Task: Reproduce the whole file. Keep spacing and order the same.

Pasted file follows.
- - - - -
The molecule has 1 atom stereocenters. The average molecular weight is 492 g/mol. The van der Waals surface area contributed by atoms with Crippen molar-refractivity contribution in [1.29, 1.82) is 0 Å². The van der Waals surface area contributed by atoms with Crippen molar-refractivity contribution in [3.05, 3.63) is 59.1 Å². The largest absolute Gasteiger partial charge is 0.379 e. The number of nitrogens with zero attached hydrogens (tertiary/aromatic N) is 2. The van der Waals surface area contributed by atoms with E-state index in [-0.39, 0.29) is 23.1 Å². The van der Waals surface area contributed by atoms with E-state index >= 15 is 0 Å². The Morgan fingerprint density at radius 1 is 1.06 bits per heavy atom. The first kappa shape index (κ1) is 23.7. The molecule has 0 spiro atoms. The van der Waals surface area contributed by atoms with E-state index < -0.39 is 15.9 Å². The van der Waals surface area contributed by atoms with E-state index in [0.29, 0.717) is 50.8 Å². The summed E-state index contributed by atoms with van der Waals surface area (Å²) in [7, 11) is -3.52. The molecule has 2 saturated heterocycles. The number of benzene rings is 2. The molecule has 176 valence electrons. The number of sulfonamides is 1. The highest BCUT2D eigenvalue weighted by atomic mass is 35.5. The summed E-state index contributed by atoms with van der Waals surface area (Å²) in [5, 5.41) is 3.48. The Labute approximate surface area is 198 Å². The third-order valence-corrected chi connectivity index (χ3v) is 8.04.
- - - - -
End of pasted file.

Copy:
The molecule has 1 atom stereocenters. The average molecular weight is 492 g/mol. The van der Waals surface area contributed by atoms with Crippen molar-refractivity contribution in [1.29, 1.82) is 0 Å². The van der Waals surface area contributed by atoms with Crippen molar-refractivity contribution in [3.05, 3.63) is 59.1 Å². The largest absolute Gasteiger partial charge is 0.379 e. The number of nitrogens with zero attached hydrogens (tertiary/aromatic N) is 2. The van der Waals surface area contributed by atoms with E-state index in [-0.39, 0.29) is 23.1 Å². The van der Waals surface area contributed by atoms with E-state index >= 15 is 0 Å². The Morgan fingerprint density at radius 1 is 1.06 bits per heavy atom. The first kappa shape index (κ1) is 23.7. The molecule has 0 spiro atoms. The van der Waals surface area contributed by atoms with E-state index < -0.39 is 15.9 Å². The van der Waals surface area contributed by atoms with E-state index in [0.29, 0.717) is 50.8 Å². The summed E-state index contributed by atoms with van der Waals surface area (Å²) in [7, 11) is -3.52. The molecule has 2 saturated heterocycles. The number of benzene rings is 2. The molecule has 176 valence electrons. The number of sulfonamides is 1. The highest BCUT2D eigenvalue weighted by atomic mass is 35.5. The summed E-state index contributed by atoms with van der Waals surface area (Å²) in [5, 5.41) is 3.48. The Labute approximate surface area is 198 Å². The third-order valence-corrected chi connectivity index (χ3v) is 8.04.